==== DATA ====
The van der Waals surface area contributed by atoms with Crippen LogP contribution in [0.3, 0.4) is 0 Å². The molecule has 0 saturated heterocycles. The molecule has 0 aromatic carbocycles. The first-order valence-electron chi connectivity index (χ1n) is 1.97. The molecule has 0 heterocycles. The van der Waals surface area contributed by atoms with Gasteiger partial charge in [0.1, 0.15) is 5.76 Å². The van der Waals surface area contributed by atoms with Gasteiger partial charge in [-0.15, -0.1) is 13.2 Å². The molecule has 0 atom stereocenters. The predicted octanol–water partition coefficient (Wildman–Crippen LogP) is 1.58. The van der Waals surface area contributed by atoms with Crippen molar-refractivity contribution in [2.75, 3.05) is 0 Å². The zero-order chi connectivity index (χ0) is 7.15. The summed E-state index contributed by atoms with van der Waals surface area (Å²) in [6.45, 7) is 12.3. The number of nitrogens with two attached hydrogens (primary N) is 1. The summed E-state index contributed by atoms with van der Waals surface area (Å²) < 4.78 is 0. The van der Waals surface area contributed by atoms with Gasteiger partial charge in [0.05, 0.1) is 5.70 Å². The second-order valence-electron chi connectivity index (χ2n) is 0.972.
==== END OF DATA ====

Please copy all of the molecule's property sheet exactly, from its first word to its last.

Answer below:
The van der Waals surface area contributed by atoms with Crippen LogP contribution in [0.3, 0.4) is 0 Å². The molecule has 0 saturated heterocycles. The molecule has 0 aromatic carbocycles. The first-order valence-electron chi connectivity index (χ1n) is 1.97. The molecule has 0 heterocycles. The van der Waals surface area contributed by atoms with Gasteiger partial charge in [0.1, 0.15) is 5.76 Å². The van der Waals surface area contributed by atoms with Gasteiger partial charge in [-0.15, -0.1) is 13.2 Å². The molecule has 0 atom stereocenters. The predicted octanol–water partition coefficient (Wildman–Crippen LogP) is 1.58. The van der Waals surface area contributed by atoms with Crippen molar-refractivity contribution in [2.75, 3.05) is 0 Å². The zero-order chi connectivity index (χ0) is 7.15. The summed E-state index contributed by atoms with van der Waals surface area (Å²) in [6.45, 7) is 12.3. The number of nitrogens with two attached hydrogens (primary N) is 1. The summed E-state index contributed by atoms with van der Waals surface area (Å²) < 4.78 is 0. The van der Waals surface area contributed by atoms with Gasteiger partial charge in [0.05, 0.1) is 5.70 Å². The second-order valence-electron chi connectivity index (χ2n) is 0.972.